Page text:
£10 on the table right now. I reckon the last time you went on Facebook or Twitter you saw a live video, even if you just scrolled past it. Am I right?

You might be thinking that live stream content is something new. Well, you would be wrong. Live stream has been brewing in the background for a few years now. It’s only in the last year that people are starting to use it and embed live streaming in their marketing and communications strategies.

Let’s have a look at the time line:

2014 - Snapchat introduced a live aspect within their app

2015 – Twitter buys live streaming app Periscope

2015 - Facebook Live launches for a select few

2016 – Twitter incorporates Periscope into their timelines

2016 - Facebook live launches for all

2016 - YouTube announces live streaming on mobile

2016 - Tumblr launches live streaming

Because I love throwing statistics at you, here are a few interesting facts about live stream content.

  • Streaming video, accounts for over two-thirds of all internet traffic, and this share is expected to jump to 82% by 2020.
  • Facebook live videos are watched 3x longer than regular videos
  • 81% of internet audiences viewed more live content in 2016 than they did in 2015
  • Ad views on live video streaming grew 113% Q3 2015, higher than any other segment of online video

So I think it is fair to say that live stream is growing incredibly quickly - and importantly, engagement with live streaming is good. We love living in the moment.


What is so special about live streaming?

Live streaming adds “an authentic human element to digital communications.” Brands might use this video content for tutorials, product launches, exclusive reveals or behind-the-scenes-footage.

Freelance content creators might use this digital content to provide a closer connection between themselves and their audience. Live Q&A for example are becoming increasingly popular.

Finally, with anything live, including TV, it’s that uncertainty that anything could happen. Will something go wrong? Who will swear at the wrong time? This has developed to such an extent whereby we, as an audience, are actively wanting something to go wrong, when live, so we can have a good chuckle about it.


Want to give it a go? Don’t overthink it

Although it is sometimes good to simply dive in to a project headfirst, you’ll often find that more mistakes are made this way. It is especially appropriate for live streams because imagine if you rushed the set up, went live, and something incredibly embarrassing happened as a result.


Live streams are unfiltered. Be careful what you do and say at all times.

So start slow. Take it one step at a time. First look at who your audience is and second, think about the platforms your audience uses. There is no point going live to an audience on Twitter if your target groups are on Facebook most of the time. Two of the easiest to get started with are YouTube and Facebook. When you know who and which channel to pick, draft a content plan and brief script, setting out what messages you want to send on a livestream. This will ensure there are no awkward silences. As much as our audiences love a mistake or two, no one likes to cringe.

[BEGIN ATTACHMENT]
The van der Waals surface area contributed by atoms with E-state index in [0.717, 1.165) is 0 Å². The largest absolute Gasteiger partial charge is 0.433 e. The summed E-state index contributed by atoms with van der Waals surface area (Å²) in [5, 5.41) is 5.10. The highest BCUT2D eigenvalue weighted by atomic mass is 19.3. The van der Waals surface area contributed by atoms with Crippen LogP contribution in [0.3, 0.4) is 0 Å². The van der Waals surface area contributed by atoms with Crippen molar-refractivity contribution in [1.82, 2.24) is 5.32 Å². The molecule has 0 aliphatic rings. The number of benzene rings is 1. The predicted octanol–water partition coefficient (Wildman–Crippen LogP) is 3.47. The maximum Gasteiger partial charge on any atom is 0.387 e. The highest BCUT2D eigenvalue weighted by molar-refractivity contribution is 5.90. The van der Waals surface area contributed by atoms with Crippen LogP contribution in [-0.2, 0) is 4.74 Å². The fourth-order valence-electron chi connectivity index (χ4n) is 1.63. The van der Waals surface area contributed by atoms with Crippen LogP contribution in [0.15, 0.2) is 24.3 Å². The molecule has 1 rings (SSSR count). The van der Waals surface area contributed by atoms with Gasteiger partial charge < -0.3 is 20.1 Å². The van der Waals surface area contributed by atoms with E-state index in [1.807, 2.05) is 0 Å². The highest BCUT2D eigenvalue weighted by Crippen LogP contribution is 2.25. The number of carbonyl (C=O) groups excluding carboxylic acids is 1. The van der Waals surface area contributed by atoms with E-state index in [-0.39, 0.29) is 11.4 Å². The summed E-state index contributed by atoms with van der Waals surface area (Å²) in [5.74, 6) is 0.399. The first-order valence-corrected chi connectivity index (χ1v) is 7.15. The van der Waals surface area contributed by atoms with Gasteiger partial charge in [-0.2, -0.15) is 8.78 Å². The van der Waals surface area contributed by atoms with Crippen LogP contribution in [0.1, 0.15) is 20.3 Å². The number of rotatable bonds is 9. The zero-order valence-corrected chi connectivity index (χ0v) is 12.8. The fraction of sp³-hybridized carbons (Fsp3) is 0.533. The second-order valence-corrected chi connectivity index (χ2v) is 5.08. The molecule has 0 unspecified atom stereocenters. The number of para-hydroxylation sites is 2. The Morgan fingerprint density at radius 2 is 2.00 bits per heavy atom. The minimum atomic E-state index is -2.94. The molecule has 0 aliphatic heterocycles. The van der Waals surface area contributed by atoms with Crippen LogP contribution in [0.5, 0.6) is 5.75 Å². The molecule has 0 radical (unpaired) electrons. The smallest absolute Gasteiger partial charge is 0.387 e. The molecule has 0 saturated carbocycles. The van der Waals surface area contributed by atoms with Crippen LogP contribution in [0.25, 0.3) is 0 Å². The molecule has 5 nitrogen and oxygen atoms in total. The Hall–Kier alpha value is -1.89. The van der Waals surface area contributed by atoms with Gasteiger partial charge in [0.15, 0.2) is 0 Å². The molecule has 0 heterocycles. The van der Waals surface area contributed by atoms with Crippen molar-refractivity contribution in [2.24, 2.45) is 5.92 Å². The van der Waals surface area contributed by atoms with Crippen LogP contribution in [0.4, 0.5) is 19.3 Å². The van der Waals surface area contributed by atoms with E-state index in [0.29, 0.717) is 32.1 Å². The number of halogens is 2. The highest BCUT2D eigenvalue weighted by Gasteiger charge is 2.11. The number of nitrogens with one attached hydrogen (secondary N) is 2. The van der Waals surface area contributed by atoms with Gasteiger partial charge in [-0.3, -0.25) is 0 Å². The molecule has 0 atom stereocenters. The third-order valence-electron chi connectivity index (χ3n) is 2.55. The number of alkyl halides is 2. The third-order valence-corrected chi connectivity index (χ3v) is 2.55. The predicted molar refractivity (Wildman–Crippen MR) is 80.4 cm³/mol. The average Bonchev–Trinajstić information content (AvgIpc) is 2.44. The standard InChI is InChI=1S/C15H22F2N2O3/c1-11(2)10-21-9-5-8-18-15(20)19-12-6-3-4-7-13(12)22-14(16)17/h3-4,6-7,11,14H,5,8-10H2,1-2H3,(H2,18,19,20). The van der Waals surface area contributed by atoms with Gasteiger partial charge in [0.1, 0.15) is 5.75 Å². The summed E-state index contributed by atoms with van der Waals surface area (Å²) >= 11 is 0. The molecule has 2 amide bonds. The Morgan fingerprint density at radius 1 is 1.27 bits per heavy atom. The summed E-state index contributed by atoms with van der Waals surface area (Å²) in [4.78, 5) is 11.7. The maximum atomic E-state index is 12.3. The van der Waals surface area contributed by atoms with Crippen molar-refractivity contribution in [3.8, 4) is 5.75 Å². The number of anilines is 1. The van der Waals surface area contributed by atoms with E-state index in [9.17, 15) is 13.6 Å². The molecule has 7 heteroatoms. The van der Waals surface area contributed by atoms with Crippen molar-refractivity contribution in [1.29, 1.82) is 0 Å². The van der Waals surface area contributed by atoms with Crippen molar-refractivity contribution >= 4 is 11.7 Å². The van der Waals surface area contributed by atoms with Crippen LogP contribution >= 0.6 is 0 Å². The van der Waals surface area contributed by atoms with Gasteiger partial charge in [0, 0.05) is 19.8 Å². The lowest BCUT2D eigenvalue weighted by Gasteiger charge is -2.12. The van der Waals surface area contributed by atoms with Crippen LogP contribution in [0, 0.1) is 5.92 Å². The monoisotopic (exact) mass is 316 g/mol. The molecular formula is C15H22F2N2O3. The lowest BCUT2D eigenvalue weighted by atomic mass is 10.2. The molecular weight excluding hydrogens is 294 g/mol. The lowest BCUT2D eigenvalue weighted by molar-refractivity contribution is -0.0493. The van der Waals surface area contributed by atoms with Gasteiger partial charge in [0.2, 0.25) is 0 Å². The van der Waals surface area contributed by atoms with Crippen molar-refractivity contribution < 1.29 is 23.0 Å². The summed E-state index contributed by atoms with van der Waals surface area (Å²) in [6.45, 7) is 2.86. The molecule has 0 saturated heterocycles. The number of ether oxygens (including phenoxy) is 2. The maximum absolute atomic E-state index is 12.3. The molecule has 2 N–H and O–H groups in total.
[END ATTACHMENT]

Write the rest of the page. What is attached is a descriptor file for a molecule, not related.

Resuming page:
I’m ready, now what?

Like any sort of content that you produce and put out there, advertise it. Tease people. Tell them that you have new content on the way a few days prior to the live stream. But be prepared. Even with this advertisement, don’t expect a huge amount of people to look at your content, it might take some time to build up an audience for your live streams.


Don’t be disheartened by low viewer numbers to begin with!

Most live stream platforms record and save your streams as they go. This is great because you now have content you can reuse. Why not do a ‘did you miss this?’ a few days after? Or take it a step further and edit the stream down to the best bits, this is a great way to get viewers who missed your stream, and are too lazy to watch the whole thing to get involved with your new content.


Treat it like TV

Remember we are living in a time where everyone is very sensitive. If you do accidentally swear or show something inappropriate by accident, apologise straight away. You want to avoid any negative reviews with your live streams because this is an unfiltered look at who is working at your company. Poor life stream = Poor outlook on your company.


Get confident, get streaming

Once you are used to the streaming and you are familiar with it all, don’t shy away from doing mini live streams. This could be anything from your day-to-day life that you want to instantly share to your audience.

By doing this it gives the impression that your company are eager to share anything interesting with their audience, and an audience is more likely to be excited about content, if the creator is excited too.

If you need some help with live streaming - or maybe some editing. Please get in touch with us.